There is no better incubator and home for a fetus to develop than within his/her mommy’s tummy. However, sadly for some babies who are born too early, technology needs to play a role in keeping a baby warm and creating a space to continue developing. Even full term babies born by caesarean section are placed in incubators to warm them up.
Kangaroo Mother Care (KMC) reminds us of how marsupials or kangaroos take care of their young. The infant kangaroo is always born prematurely. When the little kangaroo is born, it crawls into the maternal pouch where it receives warmth, safety and food, until maturation. Similar to the kangaroo mother, the human mother provides a safe, warm environment and frequent feeding opportunities for her premature baby, when she cares for her using the KMC method. This can be seen as the continuation of a pregnancy that has been disrupted.
KMC is an innovative method of taking care of premature babies. It can however also be used for full-term babies until they become uncomfortable in the KMC position. KMC has a list of benefits and is a relatively simple and novel method of caring for premmies.
KMC refers to the continuous nursing of a baby skin-to-skin on the mother’s or father’s chest. The baby is dressed only in a nappy and then placed on the mother’s naked chest between her breasts with the head underneath her chin.
Continuous KMC is skin-to-skin care practiced for 24 hours, day and night. The baby is removed from the position, only when the mother takes a bath. Alternatively, intermittent KMC can be practiced. The baby is held skin-to-skin for a shorter period of time when the mother or father is unable to be with their infant for 24 hours. In this case parents can practice KMC for a few hours per day and still experience the benefits of skin-to-skin contact.
KMC and birth
A mother’s temperature rises by one degree Celsius during pregnancy. If her baby is cold when placed onto her mother’s chest, mom’s temperature will rise by another two degrees Celsius, and if the baby is too warm her temperature will drop by one degree Celsius, to help cool her baby.
Amazingly, this is even evident in twins – when twins are placed in skin-to-skin, each breast will change temperature to suit the temperature needs of the baby on that breast. Unfortunately, dads do not have this temperature regulating ability, but the baby on dad’s chest will help regulate her own temperature by extending a limb to cool herself. For dad’s skin-to-skin care is a great way of bonding.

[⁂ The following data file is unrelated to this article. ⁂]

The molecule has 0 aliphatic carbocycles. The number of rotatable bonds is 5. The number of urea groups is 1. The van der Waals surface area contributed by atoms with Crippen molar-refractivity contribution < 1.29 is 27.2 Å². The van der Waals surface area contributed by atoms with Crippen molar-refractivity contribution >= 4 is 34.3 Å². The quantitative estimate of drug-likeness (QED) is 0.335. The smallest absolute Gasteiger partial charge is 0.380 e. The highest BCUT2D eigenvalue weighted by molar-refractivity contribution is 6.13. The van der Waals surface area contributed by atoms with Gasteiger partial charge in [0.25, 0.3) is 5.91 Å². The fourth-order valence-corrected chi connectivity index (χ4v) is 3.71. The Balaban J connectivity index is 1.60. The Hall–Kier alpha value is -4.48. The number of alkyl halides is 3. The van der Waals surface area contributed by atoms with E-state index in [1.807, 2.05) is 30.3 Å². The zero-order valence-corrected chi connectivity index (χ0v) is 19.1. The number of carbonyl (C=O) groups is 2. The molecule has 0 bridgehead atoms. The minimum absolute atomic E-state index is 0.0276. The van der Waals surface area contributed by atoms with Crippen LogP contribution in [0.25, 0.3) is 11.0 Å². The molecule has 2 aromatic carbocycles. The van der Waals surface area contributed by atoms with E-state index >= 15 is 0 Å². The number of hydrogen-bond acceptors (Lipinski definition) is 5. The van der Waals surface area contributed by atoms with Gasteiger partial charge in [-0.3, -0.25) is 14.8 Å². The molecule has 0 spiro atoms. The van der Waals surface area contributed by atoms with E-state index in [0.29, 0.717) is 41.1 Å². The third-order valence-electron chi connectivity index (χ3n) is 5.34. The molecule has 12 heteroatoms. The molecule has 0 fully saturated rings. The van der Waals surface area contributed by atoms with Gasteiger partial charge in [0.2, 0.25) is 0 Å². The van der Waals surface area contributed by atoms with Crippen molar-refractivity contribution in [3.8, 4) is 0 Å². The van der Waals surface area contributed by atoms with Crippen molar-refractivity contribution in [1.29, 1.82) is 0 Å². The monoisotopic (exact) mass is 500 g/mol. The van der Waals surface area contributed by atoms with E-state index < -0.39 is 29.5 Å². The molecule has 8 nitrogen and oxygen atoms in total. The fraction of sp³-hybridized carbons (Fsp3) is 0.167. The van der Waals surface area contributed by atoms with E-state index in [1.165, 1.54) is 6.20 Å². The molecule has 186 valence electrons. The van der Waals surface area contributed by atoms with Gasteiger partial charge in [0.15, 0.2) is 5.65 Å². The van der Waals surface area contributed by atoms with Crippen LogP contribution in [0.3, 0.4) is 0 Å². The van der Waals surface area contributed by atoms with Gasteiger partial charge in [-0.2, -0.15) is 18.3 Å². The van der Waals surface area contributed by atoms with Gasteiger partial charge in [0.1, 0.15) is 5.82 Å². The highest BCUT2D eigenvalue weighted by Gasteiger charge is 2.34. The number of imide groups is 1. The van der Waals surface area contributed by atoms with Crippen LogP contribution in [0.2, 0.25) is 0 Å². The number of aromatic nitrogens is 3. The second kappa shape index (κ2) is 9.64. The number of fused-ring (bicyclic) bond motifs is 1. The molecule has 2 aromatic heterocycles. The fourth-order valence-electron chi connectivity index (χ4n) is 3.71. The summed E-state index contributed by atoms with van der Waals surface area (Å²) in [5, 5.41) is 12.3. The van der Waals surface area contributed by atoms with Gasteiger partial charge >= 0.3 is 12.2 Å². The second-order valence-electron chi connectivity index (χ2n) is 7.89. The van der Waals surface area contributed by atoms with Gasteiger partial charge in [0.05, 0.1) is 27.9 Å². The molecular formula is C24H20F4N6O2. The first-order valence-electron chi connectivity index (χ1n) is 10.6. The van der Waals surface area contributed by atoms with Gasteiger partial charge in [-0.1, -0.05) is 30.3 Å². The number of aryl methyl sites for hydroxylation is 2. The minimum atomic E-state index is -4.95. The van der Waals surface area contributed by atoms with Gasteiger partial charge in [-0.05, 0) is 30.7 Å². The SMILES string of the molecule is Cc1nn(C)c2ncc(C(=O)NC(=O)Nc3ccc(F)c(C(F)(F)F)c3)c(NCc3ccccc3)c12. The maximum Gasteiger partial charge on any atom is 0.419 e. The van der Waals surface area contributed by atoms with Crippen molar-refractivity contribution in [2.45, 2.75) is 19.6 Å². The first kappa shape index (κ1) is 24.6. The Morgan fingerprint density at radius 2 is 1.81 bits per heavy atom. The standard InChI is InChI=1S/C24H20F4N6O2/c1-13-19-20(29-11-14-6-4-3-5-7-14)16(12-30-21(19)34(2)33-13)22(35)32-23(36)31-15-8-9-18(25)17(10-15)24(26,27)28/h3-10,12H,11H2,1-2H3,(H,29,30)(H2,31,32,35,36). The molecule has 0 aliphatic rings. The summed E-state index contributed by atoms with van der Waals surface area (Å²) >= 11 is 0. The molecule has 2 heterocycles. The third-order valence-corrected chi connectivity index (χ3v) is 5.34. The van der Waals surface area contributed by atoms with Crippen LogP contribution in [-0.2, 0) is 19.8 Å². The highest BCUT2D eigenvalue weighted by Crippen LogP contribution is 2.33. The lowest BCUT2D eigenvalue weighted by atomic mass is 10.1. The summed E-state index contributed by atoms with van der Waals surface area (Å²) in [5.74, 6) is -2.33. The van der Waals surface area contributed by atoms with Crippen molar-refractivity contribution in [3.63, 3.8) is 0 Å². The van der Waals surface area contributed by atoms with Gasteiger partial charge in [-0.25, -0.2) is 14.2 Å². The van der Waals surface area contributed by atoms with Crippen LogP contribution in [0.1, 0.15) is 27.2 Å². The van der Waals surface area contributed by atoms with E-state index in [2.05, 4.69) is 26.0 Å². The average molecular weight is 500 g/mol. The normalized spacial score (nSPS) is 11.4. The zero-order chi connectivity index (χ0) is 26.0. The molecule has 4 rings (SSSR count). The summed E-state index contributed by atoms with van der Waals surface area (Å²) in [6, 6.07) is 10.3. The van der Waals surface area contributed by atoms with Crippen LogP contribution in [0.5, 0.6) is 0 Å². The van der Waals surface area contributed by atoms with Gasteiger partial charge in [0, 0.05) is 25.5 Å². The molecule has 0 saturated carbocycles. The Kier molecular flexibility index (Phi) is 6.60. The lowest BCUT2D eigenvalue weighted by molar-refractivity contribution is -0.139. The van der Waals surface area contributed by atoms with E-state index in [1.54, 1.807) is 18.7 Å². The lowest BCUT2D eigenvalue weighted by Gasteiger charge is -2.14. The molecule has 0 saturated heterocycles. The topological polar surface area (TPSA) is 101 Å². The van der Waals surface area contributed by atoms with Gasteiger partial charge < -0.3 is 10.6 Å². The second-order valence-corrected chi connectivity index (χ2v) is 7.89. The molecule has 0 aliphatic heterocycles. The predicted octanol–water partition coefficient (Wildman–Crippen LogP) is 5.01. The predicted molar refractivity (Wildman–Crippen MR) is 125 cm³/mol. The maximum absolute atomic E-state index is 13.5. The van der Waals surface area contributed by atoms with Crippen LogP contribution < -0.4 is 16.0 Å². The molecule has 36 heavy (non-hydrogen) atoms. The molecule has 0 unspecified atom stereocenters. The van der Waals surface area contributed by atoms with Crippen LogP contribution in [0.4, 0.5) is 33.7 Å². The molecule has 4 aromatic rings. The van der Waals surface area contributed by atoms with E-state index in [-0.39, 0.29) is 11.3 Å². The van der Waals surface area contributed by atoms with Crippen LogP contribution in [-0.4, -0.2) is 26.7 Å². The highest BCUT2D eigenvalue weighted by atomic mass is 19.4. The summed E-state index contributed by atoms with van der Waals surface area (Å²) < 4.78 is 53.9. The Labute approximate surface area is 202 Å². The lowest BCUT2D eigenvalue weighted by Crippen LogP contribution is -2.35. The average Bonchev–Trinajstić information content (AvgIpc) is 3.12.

Other effects of KMC
Benefits to the baby include maintenance of adequate body temperature, less crying, more quiet sleep periods, less energy consuming movements resulting in satisfactory weight gain, better milk supply and sleep synchrony, as well as less infection. KMC babies can also be discharged to home sooner. Babies born by caesarean section or who came too early may suffer from breathing difficulties and skin-to-skin care is the most effective technique used to decrease the baby’s oxygen needs, stabilises heart rate and breathing and even blood pressure.
Benefits to the parents include an increased sense of bonding with their baby, an increased confidence in caring for their baby, continuation of the interrupted nurturing role as a mother and the empowerment to become the primary caregiver again. Skin–to-skin care also enables both fathers and mothers to participate in their infants’ care; the closeness improves bonding between parents and their infants.
Kangaroo discharge refers to the fact that many low birth-weight babies can be discharged earlier. Discharge irrespective of weight is possible once the infant is feeding satisfactorily and weight gain is maintained. KMC is continued at home until the baby reaches a weight of 2 – 3 kg or when the baby becomes restless and protests when tied in the KMC position.
KMC at home
Even older babies can be cared for in skin-to-skin as long as she finds it comfortable. This is especially helpful if you take your baby home during the winter and need to help her control her temperature. Try to KMC your baby for 90 minutes at a time, allowing her to cycle through the sleep states and enjoy a longer period of sleep. In preemie babies, to have the most benefit from skin-to-skin care, it should be practiced as often as possible for as long a period as possible. If you could not start at birth, start as soon as possible thereafter – it is never too late.
Some parents continue with skin-to-skin care even until toddler age, which is great for parent and child.
By Welma Lubbe; Nursing sister specialised in Neonatal ICU care